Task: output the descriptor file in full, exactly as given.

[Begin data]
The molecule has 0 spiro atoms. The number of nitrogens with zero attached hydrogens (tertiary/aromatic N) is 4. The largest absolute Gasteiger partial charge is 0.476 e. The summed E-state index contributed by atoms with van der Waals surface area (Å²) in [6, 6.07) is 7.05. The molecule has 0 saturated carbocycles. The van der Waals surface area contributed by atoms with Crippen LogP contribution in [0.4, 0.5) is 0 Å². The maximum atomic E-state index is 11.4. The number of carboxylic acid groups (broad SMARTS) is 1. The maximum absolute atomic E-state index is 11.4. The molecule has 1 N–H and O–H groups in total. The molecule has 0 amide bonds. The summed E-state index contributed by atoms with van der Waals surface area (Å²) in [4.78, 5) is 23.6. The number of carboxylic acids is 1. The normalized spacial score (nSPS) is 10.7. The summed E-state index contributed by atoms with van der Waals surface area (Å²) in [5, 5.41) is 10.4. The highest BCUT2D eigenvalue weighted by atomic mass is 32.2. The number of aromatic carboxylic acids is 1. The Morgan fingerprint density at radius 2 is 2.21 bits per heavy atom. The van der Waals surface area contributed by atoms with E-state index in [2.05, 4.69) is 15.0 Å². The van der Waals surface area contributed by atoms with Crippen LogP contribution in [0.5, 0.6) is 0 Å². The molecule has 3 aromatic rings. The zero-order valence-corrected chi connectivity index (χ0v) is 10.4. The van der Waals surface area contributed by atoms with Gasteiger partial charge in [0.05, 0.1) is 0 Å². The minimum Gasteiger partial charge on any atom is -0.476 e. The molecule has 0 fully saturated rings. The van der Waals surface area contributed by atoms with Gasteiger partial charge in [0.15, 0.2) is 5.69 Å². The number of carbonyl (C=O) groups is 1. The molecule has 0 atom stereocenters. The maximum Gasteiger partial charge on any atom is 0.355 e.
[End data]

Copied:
The molecule has 0 spiro atoms. The number of nitrogens with zero attached hydrogens (tertiary/aromatic N) is 4. The largest absolute Gasteiger partial charge is 0.476 e. The summed E-state index contributed by atoms with van der Waals surface area (Å²) in [6, 6.07) is 7.05. The molecule has 0 saturated carbocycles. The van der Waals surface area contributed by atoms with Crippen LogP contribution in [0.4, 0.5) is 0 Å². The maximum atomic E-state index is 11.4. The number of carboxylic acid groups (broad SMARTS) is 1. The maximum absolute atomic E-state index is 11.4. The molecule has 1 N–H and O–H groups in total. The molecule has 0 amide bonds. The summed E-state index contributed by atoms with van der Waals surface area (Å²) in [4.78, 5) is 23.6. The number of carboxylic acids is 1. The normalized spacial score (nSPS) is 10.7. The summed E-state index contributed by atoms with van der Waals surface area (Å²) in [5, 5.41) is 10.4. The highest BCUT2D eigenvalue weighted by atomic mass is 32.2. The number of aromatic carboxylic acids is 1. The Morgan fingerprint density at radius 2 is 2.21 bits per heavy atom. The van der Waals surface area contributed by atoms with E-state index in [2.05, 4.69) is 15.0 Å². The van der Waals surface area contributed by atoms with Crippen LogP contribution in [0.5, 0.6) is 0 Å². The molecule has 3 aromatic rings. The zero-order valence-corrected chi connectivity index (χ0v) is 10.4. The van der Waals surface area contributed by atoms with Gasteiger partial charge in [0.05, 0.1) is 0 Å². The minimum Gasteiger partial charge on any atom is -0.476 e. The molecule has 0 fully saturated rings. The van der Waals surface area contributed by atoms with Gasteiger partial charge in [0.15, 0.2) is 5.69 Å². The number of carbonyl (C=O) groups is 1. The molecule has 0 atom stereocenters. The maximum Gasteiger partial charge on any atom is 0.355 e.